• Level of Competition — 36% responded “Extremely competitive.”
  • Freedom to Make Decisions — 35% responded “Some freedom.”
  • Spend Time Standing — 43% responded “More than half the time.”
  • Spend Time Using Your Hands to Handle, Control, or Feel Objects, Tools, or Controls — 37% responded “About half the time.”
  • Frequency of Decision Making — 42% responded “Every day.”
  • Spend Time Bending or Twisting the Body — 47% responded “About half the time.”
  • Duration of Typical Work Week — 49% responded “More than 40 hours.”
  • Spend Time Making Repetitive Motions — 15% responded “Continually or almost continually.”
  • Spend Time Walking and Running — 45% responded “About half the time.”
  • Degree of Automation — 41% responded “Highly automated.”

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Job Zone

Title Job Zone Two: Some Preparation Needed
Education These occupations usually require a high school diploma.
Related Experience Some previous work-related skill, knowledge, or experience is usually needed. For example, a teller would benefit from experience working directly with the public.
Job Training Employees in these occupations need anywhere from a few months to one year of working with experienced employees. A recognized apprenticeship program may be associated with these occupations.
Job Zone Examples These occupations often involve using your knowledge and skills to help others. Examples include orderlies, forest firefighters, customer service representatives, security guards, upholsterers, and tellers.
SVP Range (4.0 to < 6.0)

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Education


Percentage of Respondents
Education Level Required
92   High school diploma or equivalent Help
8   Post-secondary certificate Help

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Interests

Interest code: R

  • Realistic — Realistic occupations frequently involve work activities that include practical, hands-on problems and solutions. They often deal with plants, animals, and real-world materials like wood, tools, and machinery. Many of the occupations require working outside, and do not involve a lot of paperwork or working closely with others.

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Work Styles

  • Dependability — Job requires being reliable, responsible, and dependable, and fulfilling obligations.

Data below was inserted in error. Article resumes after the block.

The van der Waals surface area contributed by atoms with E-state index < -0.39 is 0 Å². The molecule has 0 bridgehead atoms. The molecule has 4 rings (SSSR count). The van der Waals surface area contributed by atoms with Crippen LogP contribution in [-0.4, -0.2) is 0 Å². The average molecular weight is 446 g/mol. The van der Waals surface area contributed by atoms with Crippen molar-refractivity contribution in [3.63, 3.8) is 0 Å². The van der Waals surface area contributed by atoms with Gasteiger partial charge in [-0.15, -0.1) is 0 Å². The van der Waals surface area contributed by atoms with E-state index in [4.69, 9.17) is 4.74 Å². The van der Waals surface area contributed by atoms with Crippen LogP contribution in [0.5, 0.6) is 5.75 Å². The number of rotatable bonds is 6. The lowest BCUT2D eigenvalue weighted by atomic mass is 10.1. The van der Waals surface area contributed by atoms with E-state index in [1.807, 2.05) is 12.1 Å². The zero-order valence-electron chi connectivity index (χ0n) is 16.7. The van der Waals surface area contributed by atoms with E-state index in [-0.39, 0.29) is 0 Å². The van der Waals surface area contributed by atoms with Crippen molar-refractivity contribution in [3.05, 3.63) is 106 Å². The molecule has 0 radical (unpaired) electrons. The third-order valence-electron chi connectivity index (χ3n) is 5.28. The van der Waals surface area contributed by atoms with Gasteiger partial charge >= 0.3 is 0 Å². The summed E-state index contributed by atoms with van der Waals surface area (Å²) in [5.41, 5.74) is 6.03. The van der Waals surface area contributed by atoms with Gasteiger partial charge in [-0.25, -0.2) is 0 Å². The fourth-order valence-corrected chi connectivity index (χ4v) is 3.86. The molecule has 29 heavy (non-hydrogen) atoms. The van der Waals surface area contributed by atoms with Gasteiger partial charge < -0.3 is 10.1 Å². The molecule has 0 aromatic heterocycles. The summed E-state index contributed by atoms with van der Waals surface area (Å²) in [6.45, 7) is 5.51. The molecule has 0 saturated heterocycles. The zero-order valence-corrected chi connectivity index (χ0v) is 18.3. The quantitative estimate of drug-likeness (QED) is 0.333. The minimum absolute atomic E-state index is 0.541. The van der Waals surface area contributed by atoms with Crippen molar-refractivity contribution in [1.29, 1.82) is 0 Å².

• Attention to Detail — Job requires being careful about detail and thorough in completing work tasks.
  • Initiative — Job requires a willingness to take on responsibilities and challenges.
  • Cooperation — Job requires being pleasant with others on the job and displaying a good-natured, cooperative attitude.
  • Stress Tolerance — Job requires accepting criticism and dealing calmly and effectively with high stress situations.
  • Concern for Others — Job requires being sensitive to others' needs and feelings and being understanding and helpful on the job.
  • Adaptability/Flexibility — Job requires being open to change (positive or negative) and to considerable variety in the workplace.
  • Independence — Job requires developing one's own ways of doing things, guiding oneself with little or no supervision, and depending on oneself to get things done.
  • Persistence — Job requires persistence in the face of obstacles.
  • Integrity — Job requires being honest and ethical.
  • Self Control — Job requires maintaining composure, keeping emotions in check, controlling anger, and avoiding aggressive behavior, even in very difficult situations.
  • Achievement/Effort — Job requires establishing and maintaining personally challenging achievement goals and exerting effort toward mastering tasks.
  • Analytical Thinking — Job requires analyzing information and using logic to address work-related issues and problems.
  • Leadership — Job requires a willingness to lead, take charge, and offer opinions and direction.

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Work Values

  • Support — Occupations that satisfy this work value offer supportive management that stands behind employees. Corresponding needs are Company Policies, Supervision: Human Relations and Supervision: Technical.
  • Relationships — Occupations that satisfy this work value allow employees to provide service to others and work with co-workers in a friendly non-competitive environment. Corresponding needs are Co-workers, Moral Values and Social Service.
  • Independence — Occupations that satisfy this work value allow employees to work on their own and make decisions. Corresponding needs are Creativity, Responsibility and Autonomy.

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Wages & Employment Trends

Median wages (2016) $16.46 hourly, $34,240 annual
State wages Local Salary Info
 
Employment (2014) 20,000 employees
Projected growth (2014-2024) Decline (-2% or lower) Decline (-2% or lower)
Projected job openings (2014-2024) 2,100
State trends Employment Trends
 
Top industries (2014)

Source: Bureau of Labor Statistics 2016 wage data external site and 2014-2024 employment projections external site. "Projected growth" represents the estimated change in total employment over the projections period (2014-2024). "Projected job openings" represent openings due to growth and replacement.

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Job Openings on the Web